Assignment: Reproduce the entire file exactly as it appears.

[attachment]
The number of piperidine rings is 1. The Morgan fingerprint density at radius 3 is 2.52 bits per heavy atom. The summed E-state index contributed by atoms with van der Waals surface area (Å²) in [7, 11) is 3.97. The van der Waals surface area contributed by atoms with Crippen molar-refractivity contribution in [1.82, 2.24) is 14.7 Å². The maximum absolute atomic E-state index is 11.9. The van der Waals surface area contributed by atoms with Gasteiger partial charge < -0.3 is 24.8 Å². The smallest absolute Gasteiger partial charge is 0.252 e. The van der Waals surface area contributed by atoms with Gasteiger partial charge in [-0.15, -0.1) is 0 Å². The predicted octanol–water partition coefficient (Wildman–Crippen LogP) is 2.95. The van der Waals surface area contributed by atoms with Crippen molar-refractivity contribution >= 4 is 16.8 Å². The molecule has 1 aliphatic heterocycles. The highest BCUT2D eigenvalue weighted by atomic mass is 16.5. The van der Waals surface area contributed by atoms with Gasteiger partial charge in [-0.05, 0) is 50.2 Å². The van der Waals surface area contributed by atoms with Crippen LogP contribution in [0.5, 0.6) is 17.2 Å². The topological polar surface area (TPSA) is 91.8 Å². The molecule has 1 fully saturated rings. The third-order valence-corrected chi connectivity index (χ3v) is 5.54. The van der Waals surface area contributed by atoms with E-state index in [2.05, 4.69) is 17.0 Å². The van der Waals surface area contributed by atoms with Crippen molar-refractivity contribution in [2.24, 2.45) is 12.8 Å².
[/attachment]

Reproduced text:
The number of piperidine rings is 1. The Morgan fingerprint density at radius 3 is 2.52 bits per heavy atom. The summed E-state index contributed by atoms with van der Waals surface area (Å²) in [7, 11) is 3.97. The van der Waals surface area contributed by atoms with Crippen molar-refractivity contribution in [1.82, 2.24) is 14.7 Å². The maximum absolute atomic E-state index is 11.9. The van der Waals surface area contributed by atoms with Gasteiger partial charge < -0.3 is 24.8 Å². The smallest absolute Gasteiger partial charge is 0.252 e. The van der Waals surface area contributed by atoms with Gasteiger partial charge in [-0.15, -0.1) is 0 Å². The predicted octanol–water partition coefficient (Wildman–Crippen LogP) is 2.95. The van der Waals surface area contributed by atoms with Crippen molar-refractivity contribution >= 4 is 16.8 Å². The molecule has 1 aliphatic heterocycles. The highest BCUT2D eigenvalue weighted by atomic mass is 16.5. The van der Waals surface area contributed by atoms with Gasteiger partial charge in [-0.05, 0) is 50.2 Å². The van der Waals surface area contributed by atoms with Crippen LogP contribution in [0.5, 0.6) is 17.2 Å². The topological polar surface area (TPSA) is 91.8 Å². The molecule has 1 fully saturated rings. The third-order valence-corrected chi connectivity index (χ3v) is 5.54. The van der Waals surface area contributed by atoms with E-state index in [2.05, 4.69) is 17.0 Å². The van der Waals surface area contributed by atoms with Crippen molar-refractivity contribution in [2.24, 2.45) is 12.8 Å².